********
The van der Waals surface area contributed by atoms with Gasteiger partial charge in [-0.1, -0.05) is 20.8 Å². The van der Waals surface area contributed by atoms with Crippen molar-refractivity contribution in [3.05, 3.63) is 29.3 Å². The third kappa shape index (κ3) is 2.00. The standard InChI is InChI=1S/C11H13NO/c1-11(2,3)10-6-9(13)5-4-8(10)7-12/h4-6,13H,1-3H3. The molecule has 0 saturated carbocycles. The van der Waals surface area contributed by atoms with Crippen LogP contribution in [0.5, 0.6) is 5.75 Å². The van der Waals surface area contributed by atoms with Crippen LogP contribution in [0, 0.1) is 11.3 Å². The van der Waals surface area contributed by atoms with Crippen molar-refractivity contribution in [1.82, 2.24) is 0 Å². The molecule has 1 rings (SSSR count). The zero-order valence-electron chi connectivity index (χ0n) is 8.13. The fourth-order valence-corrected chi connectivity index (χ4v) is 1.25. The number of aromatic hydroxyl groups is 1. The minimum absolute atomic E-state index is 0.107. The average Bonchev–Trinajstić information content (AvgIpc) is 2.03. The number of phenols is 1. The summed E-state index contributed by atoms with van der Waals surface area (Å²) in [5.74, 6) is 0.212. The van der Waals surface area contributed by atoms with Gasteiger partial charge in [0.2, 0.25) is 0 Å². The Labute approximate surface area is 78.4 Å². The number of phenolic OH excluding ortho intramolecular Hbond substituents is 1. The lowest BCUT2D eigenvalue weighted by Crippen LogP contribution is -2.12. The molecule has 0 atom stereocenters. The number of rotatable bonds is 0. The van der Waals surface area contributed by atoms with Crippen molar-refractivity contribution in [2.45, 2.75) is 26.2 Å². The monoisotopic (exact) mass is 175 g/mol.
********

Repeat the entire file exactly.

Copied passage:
The van der Waals surface area contributed by atoms with Gasteiger partial charge in [-0.1, -0.05) is 20.8 Å². The van der Waals surface area contributed by atoms with Crippen molar-refractivity contribution in [3.05, 3.63) is 29.3 Å². The third kappa shape index (κ3) is 2.00. The standard InChI is InChI=1S/C11H13NO/c1-11(2,3)10-6-9(13)5-4-8(10)7-12/h4-6,13H,1-3H3. The molecule has 0 saturated carbocycles. The van der Waals surface area contributed by atoms with Crippen LogP contribution in [0.5, 0.6) is 5.75 Å². The van der Waals surface area contributed by atoms with Crippen LogP contribution in [0, 0.1) is 11.3 Å². The van der Waals surface area contributed by atoms with Crippen molar-refractivity contribution in [1.82, 2.24) is 0 Å². The molecule has 1 rings (SSSR count). The zero-order valence-electron chi connectivity index (χ0n) is 8.13. The fourth-order valence-corrected chi connectivity index (χ4v) is 1.25. The number of aromatic hydroxyl groups is 1. The minimum absolute atomic E-state index is 0.107. The average Bonchev–Trinajstić information content (AvgIpc) is 2.03. The number of phenols is 1. The summed E-state index contributed by atoms with van der Waals surface area (Å²) in [5.74, 6) is 0.212. The van der Waals surface area contributed by atoms with Gasteiger partial charge in [0.2, 0.25) is 0 Å². The Labute approximate surface area is 78.4 Å². The number of phenolic OH excluding ortho intramolecular Hbond substituents is 1. The lowest BCUT2D eigenvalue weighted by Crippen LogP contribution is -2.12. The molecule has 0 atom stereocenters. The number of rotatable bonds is 0. The van der Waals surface area contributed by atoms with Crippen molar-refractivity contribution in [2.45, 2.75) is 26.2 Å². The monoisotopic (exact) mass is 175 g/mol.